How does a designer go about creating a logo? Let’s take a look at the process so you can copy it for your needs. This is my personal logo creation process, but you might find, most designers work more or less similar.
The 7-step logo creation process
The most important thing before you start the actual creation process is to find out what exactly your client wants. The best way to do this is to send out a questionnaire for your client to fill out. This questionnaire contains questions about their background, the company’s history, their product or service, customers as well as branding questions concerning their brand message, colors, visuals. Find out more in this post: 6 Tips for working with a designer
If possible I will urge the client to create a collage of images, patterns, and colors to give me a first hint in which direction we are going. Pinterest is perfect for this task. Let the client create a Pinterest board and add you as a contributor.
Once the client sends me the brief, I start doing some research myself. I try to find out specifics about the profession, look at the products and services offered and spy on the competition in order to get a feeling for what might work and what surely doesn’t.
During the research process, it’s easy to collect some images as well and look for fitting colors, accents, patterns and so on. I will also get inspiration from the client’s collage. Out of the client’s collage and the inspiration I collected, I create a mood board. This is an important step in the logo creation process because I can already identify certain patterns like elements that appear repeatedly, colors, or just a general mood e.g. dark earthy tones or light pastel tones. This post will help you to create a mood board >>
My tip for you, when you are looking for elements or symbols to incorporate in your logo, look for the obvious and then create something that’s a bit abstract. You want your logo to stand out. Example: If you want to display love, the obvious would be a red heart. By creating just a shape resembling a heart, you make it abstract. You can apply this tip directly in the next step of the process.
Then it’s time to get out a pen and paper. I start doing some pencil drawings. This helps me to find elements to use for the logo and fonts. I also get a feeling of the arrangement of the logo. Will I create a wordmark, will I add a symbol, what kind of symbol? + the general shape of the logo, is it round, square, rectangular?
From there I will take it to my computer. I do all of my logo work in Adobe Illustrator. Creating your logo in a vector-based program like Illustrator gives you the advantage of making it scalable ( = Want your logo on a huge neon sign on top of your shop? It’s doable.)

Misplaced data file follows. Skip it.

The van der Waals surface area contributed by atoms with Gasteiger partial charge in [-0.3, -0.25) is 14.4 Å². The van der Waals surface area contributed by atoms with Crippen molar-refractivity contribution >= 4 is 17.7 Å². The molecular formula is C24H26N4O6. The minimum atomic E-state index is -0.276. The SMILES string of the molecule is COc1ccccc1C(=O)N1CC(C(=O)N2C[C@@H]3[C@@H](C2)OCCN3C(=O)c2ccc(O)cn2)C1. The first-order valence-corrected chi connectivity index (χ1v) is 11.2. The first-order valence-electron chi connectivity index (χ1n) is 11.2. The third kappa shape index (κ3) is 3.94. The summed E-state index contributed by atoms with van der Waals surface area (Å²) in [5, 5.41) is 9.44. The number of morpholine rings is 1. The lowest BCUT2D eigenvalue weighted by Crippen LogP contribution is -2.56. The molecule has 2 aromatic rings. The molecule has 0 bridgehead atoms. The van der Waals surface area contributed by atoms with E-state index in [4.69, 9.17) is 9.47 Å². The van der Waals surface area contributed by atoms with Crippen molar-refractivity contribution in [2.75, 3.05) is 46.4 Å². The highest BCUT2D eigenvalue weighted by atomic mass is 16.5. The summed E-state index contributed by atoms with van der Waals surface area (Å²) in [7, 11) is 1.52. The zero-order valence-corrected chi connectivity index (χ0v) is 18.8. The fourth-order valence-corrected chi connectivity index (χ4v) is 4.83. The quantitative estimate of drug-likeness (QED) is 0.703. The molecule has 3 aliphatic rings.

I start with black and white. Looking at my scribbles I can decide which direction I am taking with font selection ( serif, sans serif, handwriting, etc.). I always start by selecting a font. I type out the business name to see which one works best. Then I will draw elements I can add and see what works.
Afterward, we have to do the composition or arrangement of the things you have. This part of the logo creation process is a combination of experience and feeling, at least for me. Over the years you come to know what works and you establish an eye for composition.
The last step is to add color. Starting in black and white gives you the opportunity to focus on elements and shapes. Tip: If your logo works in b&w (it is readable, recognizable, transports the brand message), you have already won. It also makes it versatile because there are production processes where you can’t use colors. Once you start playing with the composition, you will see that you will, very fast, come up with 2 or 3 variations. I will send these to the client to get feedback.
Mostly you already have picked a top candidate out of the variations yourself. That’s when the client writes you back, he is all in for the one you didn’t like that much but added anyway. Now the continuation of the process depends on the client. Does he have nothing to add? Congratulations! You can go directly to the next step.
Naturally, this is rare, though. Depending on the changes the clients want you to make, this can just be a small tweak or a full list, you will go back to your design and alter it accordingly. Sometimes the changes a client wants you to make, can’t be translated to the logo. A good way to make this understandable is to show your client what it would look like and present him with a version of how you would do it. You send off the logo again and wait for his response.
The final step: fine-tuning. Now you have to go into the details. In Illustrator, this means to check if all vector lines connect where they should if the spaces are right between the letters, and if the font is converted to vectors; just to name a few things. Now you can pack it up and send it out. I provide the client with different file formats to ensure compatibility so he can use it for web and print.
The rundown for you
- Brief Collect information about the business and brand
- Research Get information about the line of work, products, customers, and competition
- Inspiration Let yourself be inspired by images, colors, and patterns and create a mood board
- Scribbles Do some preliminary sketches to find fonts and elements to use
- Rough draft Convert your sketches to Illustrator. Choose fonts and design symbols and put these together. Starting in b&w; adding color later.
- Revision Decide on what works and what doesn’t and make required changes
- Fine tuning Go into the details of fonts, colors, and composition. Make sure everything is perfect
Now I would love to hear about your process. Tell me about it in the comments! And if you are in the process of creating a logo for your business yourself right now, tell me what is the biggest hurdle for you to take?
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